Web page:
Additionally, as local laws must be in line with provincial and federal laws, it is not likely that local bodies will take the initiative to plan their policies beforehand as federal and state laws are still being discussed. Possibly citing this problem, the Ministry of Federal Affairs and General Administration has released a number of model policies which local bodies could use to design their own policies (Democracy Resource Center Nepal, 2018).
This practice is in turn subverting the problem by giving ready-made resource instead of capacitating local government officials to take their own decisions. Local municipal offices will also have a much smaller number of education experts as compared to previously existing District Education Offices, which have now been relegated secondary coordinating role between local and higher levels of governance.
Recent reports have highlighted on how younger and lesser qualified staff were being sent to take on these roles in municipal and village councils, who have little to no experience of policy drafting (Karki and Bhatta, 2018). These non-considerations could defeat the purpose of the massive state restructuring exercise.
Education is constitutionalised as a concurrent responsibility of the local government, provinces and the state, but the problem remains that this concurrence has not been well-defined yet. For instance, it is unclear under whose responsibility teacher management is part of. Currently, salaries and benefits are to be dispersed by local bodies but it is unclear which governance level would exercise hiring, firing and general management of teachers. (Karki and Bhatta, 2018)
One of the most cited cases of drastic decentralisation – or more appropriately, ‘municipalisation’ – is that of Chile where public schools were placed under control of municipal governments. Most research does not seem to agree that these efforts resulted in largely positive outcomes – the Chilean education system was already doing well with providing access to education, but the reforms caused drastic inequalities, with quality education afforded to those only who could pay for it (Parry, 1997; Gauri, 1999).
Thus, when decentralisation becomes a mechanism for the state to wash its hands of its monitoring and supervision roles, local service delivery is unlikely to bring desired changes (Sheilds and Rappleye, 2008) – particularly when it becomes subject to malpractices such as elite capture.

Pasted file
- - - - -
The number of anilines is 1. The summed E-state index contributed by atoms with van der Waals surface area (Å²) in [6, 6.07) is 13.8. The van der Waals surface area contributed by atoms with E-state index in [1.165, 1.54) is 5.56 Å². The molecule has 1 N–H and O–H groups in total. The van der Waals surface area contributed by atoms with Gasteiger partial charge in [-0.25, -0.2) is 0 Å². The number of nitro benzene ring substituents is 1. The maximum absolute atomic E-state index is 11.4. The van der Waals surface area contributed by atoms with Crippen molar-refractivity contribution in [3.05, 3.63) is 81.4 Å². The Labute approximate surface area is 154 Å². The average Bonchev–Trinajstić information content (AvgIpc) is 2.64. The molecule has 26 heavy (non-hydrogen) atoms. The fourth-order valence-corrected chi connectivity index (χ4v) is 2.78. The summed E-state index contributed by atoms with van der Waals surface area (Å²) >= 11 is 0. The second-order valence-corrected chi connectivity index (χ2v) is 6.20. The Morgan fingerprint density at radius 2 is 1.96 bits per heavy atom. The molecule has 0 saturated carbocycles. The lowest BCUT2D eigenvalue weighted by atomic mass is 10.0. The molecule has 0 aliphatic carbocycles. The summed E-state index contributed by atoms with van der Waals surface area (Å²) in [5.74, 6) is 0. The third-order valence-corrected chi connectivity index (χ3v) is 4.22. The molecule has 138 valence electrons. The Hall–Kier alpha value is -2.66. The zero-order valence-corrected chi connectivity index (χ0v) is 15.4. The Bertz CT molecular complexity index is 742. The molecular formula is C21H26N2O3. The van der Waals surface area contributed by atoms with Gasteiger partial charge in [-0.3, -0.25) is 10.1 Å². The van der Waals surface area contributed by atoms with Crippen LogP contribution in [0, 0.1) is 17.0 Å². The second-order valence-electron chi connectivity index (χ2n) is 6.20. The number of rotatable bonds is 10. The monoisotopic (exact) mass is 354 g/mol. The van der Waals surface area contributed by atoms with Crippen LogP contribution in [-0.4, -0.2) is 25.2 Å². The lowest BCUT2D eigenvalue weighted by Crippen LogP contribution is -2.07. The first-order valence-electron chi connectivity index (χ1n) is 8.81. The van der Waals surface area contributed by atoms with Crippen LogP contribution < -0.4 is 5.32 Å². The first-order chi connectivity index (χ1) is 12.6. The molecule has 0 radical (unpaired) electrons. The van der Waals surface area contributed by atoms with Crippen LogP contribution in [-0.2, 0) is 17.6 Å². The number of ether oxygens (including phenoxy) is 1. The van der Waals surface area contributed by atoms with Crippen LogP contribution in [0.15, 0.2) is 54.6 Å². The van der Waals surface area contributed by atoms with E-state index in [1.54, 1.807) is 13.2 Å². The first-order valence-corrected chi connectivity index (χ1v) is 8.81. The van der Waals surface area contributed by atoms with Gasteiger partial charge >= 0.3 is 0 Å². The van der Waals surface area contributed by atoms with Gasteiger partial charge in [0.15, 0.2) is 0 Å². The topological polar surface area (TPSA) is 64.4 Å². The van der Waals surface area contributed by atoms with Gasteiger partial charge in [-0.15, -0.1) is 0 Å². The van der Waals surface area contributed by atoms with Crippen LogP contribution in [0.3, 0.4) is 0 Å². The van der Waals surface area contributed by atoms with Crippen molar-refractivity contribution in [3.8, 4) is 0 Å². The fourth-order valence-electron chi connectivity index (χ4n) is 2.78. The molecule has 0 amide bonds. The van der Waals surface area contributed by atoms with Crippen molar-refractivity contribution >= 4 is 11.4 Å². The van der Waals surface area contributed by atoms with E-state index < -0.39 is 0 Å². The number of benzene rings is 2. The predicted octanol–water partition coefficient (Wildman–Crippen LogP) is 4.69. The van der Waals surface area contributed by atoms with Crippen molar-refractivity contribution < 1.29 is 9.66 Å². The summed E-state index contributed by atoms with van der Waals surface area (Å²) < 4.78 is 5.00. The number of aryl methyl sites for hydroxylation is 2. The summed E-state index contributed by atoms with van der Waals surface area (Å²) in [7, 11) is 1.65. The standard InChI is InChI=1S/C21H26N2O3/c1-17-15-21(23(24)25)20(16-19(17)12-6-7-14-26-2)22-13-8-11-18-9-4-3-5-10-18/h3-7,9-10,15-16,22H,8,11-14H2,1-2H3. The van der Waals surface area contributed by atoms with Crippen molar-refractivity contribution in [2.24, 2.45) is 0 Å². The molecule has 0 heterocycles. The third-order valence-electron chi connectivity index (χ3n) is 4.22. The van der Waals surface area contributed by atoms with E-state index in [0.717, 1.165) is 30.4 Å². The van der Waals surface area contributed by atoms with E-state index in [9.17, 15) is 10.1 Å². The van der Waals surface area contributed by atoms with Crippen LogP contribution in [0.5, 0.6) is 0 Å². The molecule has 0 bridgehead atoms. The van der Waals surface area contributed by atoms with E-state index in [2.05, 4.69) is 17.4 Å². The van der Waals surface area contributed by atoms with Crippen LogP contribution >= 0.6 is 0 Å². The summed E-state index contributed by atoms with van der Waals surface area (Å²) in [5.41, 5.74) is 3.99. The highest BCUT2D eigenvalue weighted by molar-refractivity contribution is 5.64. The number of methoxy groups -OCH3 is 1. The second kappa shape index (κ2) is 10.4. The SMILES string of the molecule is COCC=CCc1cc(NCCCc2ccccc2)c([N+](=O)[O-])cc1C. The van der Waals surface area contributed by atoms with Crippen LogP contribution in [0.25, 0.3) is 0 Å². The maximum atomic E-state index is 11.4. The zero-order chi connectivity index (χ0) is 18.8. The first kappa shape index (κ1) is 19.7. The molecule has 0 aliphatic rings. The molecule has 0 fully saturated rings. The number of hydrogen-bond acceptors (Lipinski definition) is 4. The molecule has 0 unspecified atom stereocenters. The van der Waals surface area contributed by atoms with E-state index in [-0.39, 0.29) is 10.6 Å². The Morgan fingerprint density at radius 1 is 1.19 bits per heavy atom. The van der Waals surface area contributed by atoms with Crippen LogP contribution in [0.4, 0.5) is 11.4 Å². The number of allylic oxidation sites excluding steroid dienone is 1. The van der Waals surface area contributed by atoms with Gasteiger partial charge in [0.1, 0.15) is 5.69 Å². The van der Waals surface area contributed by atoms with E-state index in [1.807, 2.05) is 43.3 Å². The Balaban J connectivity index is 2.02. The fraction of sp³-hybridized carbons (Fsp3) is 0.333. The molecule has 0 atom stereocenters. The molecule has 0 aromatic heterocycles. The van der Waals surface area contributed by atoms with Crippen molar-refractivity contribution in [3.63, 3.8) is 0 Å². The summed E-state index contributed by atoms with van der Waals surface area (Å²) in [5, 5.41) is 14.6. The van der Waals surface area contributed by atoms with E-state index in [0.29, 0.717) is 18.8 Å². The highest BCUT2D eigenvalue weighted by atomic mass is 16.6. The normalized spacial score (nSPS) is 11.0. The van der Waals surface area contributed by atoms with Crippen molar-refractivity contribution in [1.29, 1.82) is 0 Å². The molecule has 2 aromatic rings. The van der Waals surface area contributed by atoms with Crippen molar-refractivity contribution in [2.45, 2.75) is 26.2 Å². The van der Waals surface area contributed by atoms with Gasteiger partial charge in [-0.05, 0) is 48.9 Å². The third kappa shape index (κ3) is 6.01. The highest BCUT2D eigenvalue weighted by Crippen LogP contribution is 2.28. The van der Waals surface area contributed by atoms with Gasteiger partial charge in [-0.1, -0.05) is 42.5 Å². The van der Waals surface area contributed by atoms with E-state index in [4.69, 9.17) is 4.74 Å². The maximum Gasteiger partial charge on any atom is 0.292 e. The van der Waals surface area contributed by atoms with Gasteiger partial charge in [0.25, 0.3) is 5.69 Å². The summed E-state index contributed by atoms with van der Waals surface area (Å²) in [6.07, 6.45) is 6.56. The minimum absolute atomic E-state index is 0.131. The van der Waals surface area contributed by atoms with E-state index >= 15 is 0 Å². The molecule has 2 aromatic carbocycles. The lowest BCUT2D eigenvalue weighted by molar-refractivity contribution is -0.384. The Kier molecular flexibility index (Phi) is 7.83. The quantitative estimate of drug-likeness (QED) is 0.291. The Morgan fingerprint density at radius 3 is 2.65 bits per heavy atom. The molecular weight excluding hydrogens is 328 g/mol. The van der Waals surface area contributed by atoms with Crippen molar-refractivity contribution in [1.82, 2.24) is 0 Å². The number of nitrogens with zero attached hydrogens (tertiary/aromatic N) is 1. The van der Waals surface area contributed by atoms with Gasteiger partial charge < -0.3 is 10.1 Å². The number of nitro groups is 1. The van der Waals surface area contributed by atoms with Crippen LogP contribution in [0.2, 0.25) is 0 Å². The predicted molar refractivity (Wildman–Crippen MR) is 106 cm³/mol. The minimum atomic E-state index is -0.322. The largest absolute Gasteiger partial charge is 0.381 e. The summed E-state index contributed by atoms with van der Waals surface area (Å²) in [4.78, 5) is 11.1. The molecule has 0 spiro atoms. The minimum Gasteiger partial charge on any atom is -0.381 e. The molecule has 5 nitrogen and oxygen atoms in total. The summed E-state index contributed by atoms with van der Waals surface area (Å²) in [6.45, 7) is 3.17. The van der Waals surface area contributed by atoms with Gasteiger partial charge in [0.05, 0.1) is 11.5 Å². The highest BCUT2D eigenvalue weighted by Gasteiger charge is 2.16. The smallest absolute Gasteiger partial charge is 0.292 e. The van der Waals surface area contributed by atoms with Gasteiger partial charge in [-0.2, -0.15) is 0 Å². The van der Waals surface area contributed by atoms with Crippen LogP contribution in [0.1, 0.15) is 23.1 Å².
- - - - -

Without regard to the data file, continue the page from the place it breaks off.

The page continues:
Decentralisation of course, does have its merits and a whole, is seen as one of the ideal forms of democracy. A 2005 study on Argentina showed that decentralisation improved test-scores for those children who were in non-poor municipalities in well-managed provinces but had a negative effect on scores of children from poor municipalities in poorly managed provinces (Galiani, Gertler & Schargrodsky, 2005).
Decentralisation and power devolution have a lot to offer, but the concept is often romanticised theoretically with little heed being paid to prospective challenges. It becomes an ill-serving mechanism if in the absence of an oversight authority, it is subject to elite capture and poorly capacitated officials. Nepal’s federalism is still in its infancy but is already showing problematic concerns that need to dealt with before they become full-fledged problems.
Carney, S., Bista, M., & Agergaard, J. (2007). ‘Empowering’ the ‘local’ through education? Exploring community‐managed schooling in Nepal. Oxford Review of Education, 33(5), 611-628.
Democracy Resource Center Nepal. (2018). Findings on Functioning of Local and Provincial Governments in Nepal. Kathmandu: Nepal.
Galiani, S., Gertler, P., & Schargrodsky, E. (2008). School decentralization: Helping the good get better, but leaving the poor behind. Journal of public economics, 92(10-11), 2106-2120.
Gauri, V. (1999). School choice in Chile: Two decades of educational reform. University of Pittsburgh Press.
Karki, S., & Bhatta, P. (2018). Education in a Decentralised Context: The case of Nepal. Oxford Policy Management. UNICEF.
Mathema, K. B. (2007). Crisis in education and future challenges for Nepal. European Bulletin of Himalayan Research, 31, 46-66.
Parry, T. R. (1997). Decentralization and privatization: Education policy in Chile. Journal of Public Policy, 17(1), 107-133.
Rijal, M. (n.d.). Community-based School Management The Role Politics Plays. The Rising Nepal. Retrieved from: http://therisingnepal.org.np/news/12519
Shields, R., & Rappleye, J. (2008). Uneven terrain: Educational policy and equity in Nepal. Asia Pacific Journal of Education, 28(3), 265-276.
The opinions expressed in this blog are those of the author and do not necessarily reflect any official policies or positions of Education International.